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In the “good old days”, as some seasoned frequent flyers will assert, everything was included in your ticket. Your airfare included everything most passengers needed, including a checked bag, an in-flight meal, and a seat assignment. Once your fare was booked, your mind was at ease. It was one-stop-shopping. Airlines made money selling tickets, plain and simple.

Things are now quite different. The model has changed to one that charges consumers for all the “extras” of flying. Checked bag? That’ll be $25. You want lunch while in the air? Fork over $7.99. Booking a ticket is now a lot like eating at a buffet. You pick the elements you want, and leave the rest.

Airlines earn $28 billion from “extras”

And the airlines are raking in the dollars from this model. A new report details how the top ten airlines that earn ancillary revenue have pocketed more than $28 billion selling these “extras” in 2016. The source of this revenue includes the airlines’ frequent flyer programs, “a la carte” items like bags and seat assignments, and commission from other sales.

The most interesting tidbit was how *much* the airlines are making from ancillary revenue. United, Delta, and American top the list, each making roughly $5 billion from sales of “extras”. Southwest, shockingly, is in fourth with $2.8 billion, most of which is from their frequent flyer program. This was a bit of a surprise to me since Southwest doesn’t charge for up to 2 checked bags per passenger. Then again…they are the biggest domestic carrier in America.

The percent of ancillary revenue was highest for ultra low cost carriers like Spirit, Frontier, and Allegiant. Each earned 46%, 42%, and 40% of their revenue from “extras”, respectively. This makes sense, given their charge-you-for-everything-under-the-sun model.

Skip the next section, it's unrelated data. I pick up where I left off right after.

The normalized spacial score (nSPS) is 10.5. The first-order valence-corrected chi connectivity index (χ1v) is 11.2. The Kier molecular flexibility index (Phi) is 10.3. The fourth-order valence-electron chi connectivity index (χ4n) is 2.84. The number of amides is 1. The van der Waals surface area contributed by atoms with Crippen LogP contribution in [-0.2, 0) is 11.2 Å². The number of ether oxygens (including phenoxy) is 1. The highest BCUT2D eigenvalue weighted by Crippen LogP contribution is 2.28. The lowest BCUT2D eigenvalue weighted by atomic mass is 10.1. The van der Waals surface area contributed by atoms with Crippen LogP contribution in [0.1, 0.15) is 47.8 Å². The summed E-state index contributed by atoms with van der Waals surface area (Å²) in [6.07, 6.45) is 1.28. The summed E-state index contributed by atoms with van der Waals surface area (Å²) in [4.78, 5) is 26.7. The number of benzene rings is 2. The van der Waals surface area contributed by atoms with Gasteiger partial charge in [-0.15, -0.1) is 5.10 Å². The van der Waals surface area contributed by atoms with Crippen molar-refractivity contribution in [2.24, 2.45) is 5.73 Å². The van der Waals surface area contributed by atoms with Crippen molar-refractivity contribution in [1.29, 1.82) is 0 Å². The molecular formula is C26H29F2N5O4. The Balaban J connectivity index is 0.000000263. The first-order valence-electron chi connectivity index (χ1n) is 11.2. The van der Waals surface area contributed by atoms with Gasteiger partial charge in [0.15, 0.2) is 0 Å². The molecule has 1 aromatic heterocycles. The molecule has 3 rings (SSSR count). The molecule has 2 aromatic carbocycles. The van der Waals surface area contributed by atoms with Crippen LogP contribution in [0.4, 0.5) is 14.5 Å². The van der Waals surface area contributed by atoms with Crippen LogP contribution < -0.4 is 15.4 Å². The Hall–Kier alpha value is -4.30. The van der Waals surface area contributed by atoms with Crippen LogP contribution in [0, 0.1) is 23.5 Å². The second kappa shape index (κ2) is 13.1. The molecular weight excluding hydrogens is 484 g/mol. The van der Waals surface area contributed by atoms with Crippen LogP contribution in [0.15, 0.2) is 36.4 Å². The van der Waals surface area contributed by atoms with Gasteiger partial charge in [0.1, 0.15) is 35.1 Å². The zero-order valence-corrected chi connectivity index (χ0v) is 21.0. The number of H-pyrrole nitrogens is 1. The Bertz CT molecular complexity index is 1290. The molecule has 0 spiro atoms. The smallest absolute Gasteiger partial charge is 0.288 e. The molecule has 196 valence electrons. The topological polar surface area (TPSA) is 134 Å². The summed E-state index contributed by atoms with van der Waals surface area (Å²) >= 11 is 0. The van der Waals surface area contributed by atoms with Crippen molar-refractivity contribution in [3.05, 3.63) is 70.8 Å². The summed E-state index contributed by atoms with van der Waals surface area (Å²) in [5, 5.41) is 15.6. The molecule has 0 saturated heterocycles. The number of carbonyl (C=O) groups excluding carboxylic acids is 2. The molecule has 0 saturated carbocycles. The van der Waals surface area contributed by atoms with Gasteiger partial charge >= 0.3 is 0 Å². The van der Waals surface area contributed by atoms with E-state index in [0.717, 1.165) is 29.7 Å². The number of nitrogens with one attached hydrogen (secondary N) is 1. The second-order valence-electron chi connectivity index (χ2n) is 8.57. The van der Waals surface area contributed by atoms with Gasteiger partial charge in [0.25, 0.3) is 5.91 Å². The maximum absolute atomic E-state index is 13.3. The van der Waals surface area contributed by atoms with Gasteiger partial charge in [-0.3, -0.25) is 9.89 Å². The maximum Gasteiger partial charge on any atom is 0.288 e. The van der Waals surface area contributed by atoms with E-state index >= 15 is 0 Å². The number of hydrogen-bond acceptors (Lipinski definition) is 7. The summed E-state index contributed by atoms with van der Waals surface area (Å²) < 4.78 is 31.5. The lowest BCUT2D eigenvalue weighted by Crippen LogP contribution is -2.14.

Yet…having choices is good

While some people lament the rise of low cost carriers, I believe they provide welcome competition to the market. We’ve seen some incredible fare sales, and the fact remains that air travel now is more affordable than ever.

I think we are better off than before because of it, although I still see a place for the “full service” model. The legacy airlines can’t seem to figure this “basic economy” thing out. They really should give it up. They’re still making enough from ancillary sales as it is. I had hoped that Basic Economy would bring legacy carrier fares in line with the low cost competition (SEE: Will there be an upside to United’s basic economy fares?), but it really hasn’t worked out that way.

Conclusion

Even though the airlines are raking in huge dollars from ancillary sales, I’m glad the market has shifted more in this direction. We really *do* need two models. One where people can book a ticket that includes everything they need (bags, seat assignment, food, etc.), and one for those who just want a seat from point A to point B. Both have their place.

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